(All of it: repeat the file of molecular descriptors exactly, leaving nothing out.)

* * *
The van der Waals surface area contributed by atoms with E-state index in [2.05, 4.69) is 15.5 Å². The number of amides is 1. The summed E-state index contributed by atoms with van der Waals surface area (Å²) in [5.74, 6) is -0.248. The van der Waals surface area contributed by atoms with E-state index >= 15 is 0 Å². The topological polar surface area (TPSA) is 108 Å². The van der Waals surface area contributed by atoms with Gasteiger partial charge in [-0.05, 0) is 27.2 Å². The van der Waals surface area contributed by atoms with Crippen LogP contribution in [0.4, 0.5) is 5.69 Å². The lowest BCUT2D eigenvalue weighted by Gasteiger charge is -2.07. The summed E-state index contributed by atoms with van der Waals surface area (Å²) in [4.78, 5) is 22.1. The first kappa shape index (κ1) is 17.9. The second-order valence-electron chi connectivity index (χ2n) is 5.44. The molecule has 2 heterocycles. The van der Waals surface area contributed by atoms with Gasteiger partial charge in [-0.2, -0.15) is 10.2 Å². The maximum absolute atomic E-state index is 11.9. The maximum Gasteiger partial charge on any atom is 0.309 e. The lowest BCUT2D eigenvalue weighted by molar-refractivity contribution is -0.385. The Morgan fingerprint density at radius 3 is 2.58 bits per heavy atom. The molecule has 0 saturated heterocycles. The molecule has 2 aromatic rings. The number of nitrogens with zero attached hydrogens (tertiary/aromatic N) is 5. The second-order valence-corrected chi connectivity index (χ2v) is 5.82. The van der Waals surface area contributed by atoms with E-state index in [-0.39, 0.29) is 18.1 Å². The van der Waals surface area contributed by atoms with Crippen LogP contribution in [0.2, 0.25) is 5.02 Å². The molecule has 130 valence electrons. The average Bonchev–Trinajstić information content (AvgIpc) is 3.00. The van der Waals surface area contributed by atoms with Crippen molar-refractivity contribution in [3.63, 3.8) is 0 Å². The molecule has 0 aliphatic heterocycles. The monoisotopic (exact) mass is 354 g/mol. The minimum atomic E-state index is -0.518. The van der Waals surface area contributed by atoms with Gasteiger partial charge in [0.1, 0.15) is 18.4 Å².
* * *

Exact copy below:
The van der Waals surface area contributed by atoms with E-state index in [2.05, 4.69) is 15.5 Å². The number of amides is 1. The summed E-state index contributed by atoms with van der Waals surface area (Å²) in [5.74, 6) is -0.248. The van der Waals surface area contributed by atoms with E-state index >= 15 is 0 Å². The topological polar surface area (TPSA) is 108 Å². The van der Waals surface area contributed by atoms with Gasteiger partial charge in [-0.05, 0) is 27.2 Å². The van der Waals surface area contributed by atoms with Crippen LogP contribution in [0.4, 0.5) is 5.69 Å². The lowest BCUT2D eigenvalue weighted by Gasteiger charge is -2.07. The summed E-state index contributed by atoms with van der Waals surface area (Å²) in [4.78, 5) is 22.1. The first kappa shape index (κ1) is 17.9. The second-order valence-electron chi connectivity index (χ2n) is 5.44. The molecule has 2 heterocycles. The van der Waals surface area contributed by atoms with Gasteiger partial charge in [-0.2, -0.15) is 10.2 Å². The maximum absolute atomic E-state index is 11.9. The maximum Gasteiger partial charge on any atom is 0.309 e. The lowest BCUT2D eigenvalue weighted by molar-refractivity contribution is -0.385. The Morgan fingerprint density at radius 3 is 2.58 bits per heavy atom. The molecule has 0 saturated heterocycles. The molecule has 2 aromatic rings. The number of nitrogens with zero attached hydrogens (tertiary/aromatic N) is 5. The second-order valence-corrected chi connectivity index (χ2v) is 5.82. The van der Waals surface area contributed by atoms with E-state index in [-0.39, 0.29) is 18.1 Å². The van der Waals surface area contributed by atoms with Crippen LogP contribution in [0.2, 0.25) is 5.02 Å². The molecule has 130 valence electrons. The average Bonchev–Trinajstić information content (AvgIpc) is 3.00. The van der Waals surface area contributed by atoms with Crippen molar-refractivity contribution in [3.63, 3.8) is 0 Å². The molecule has 0 aliphatic heterocycles. The monoisotopic (exact) mass is 354 g/mol. The minimum atomic E-state index is -0.518. The van der Waals surface area contributed by atoms with Gasteiger partial charge in [0.1, 0.15) is 18.4 Å².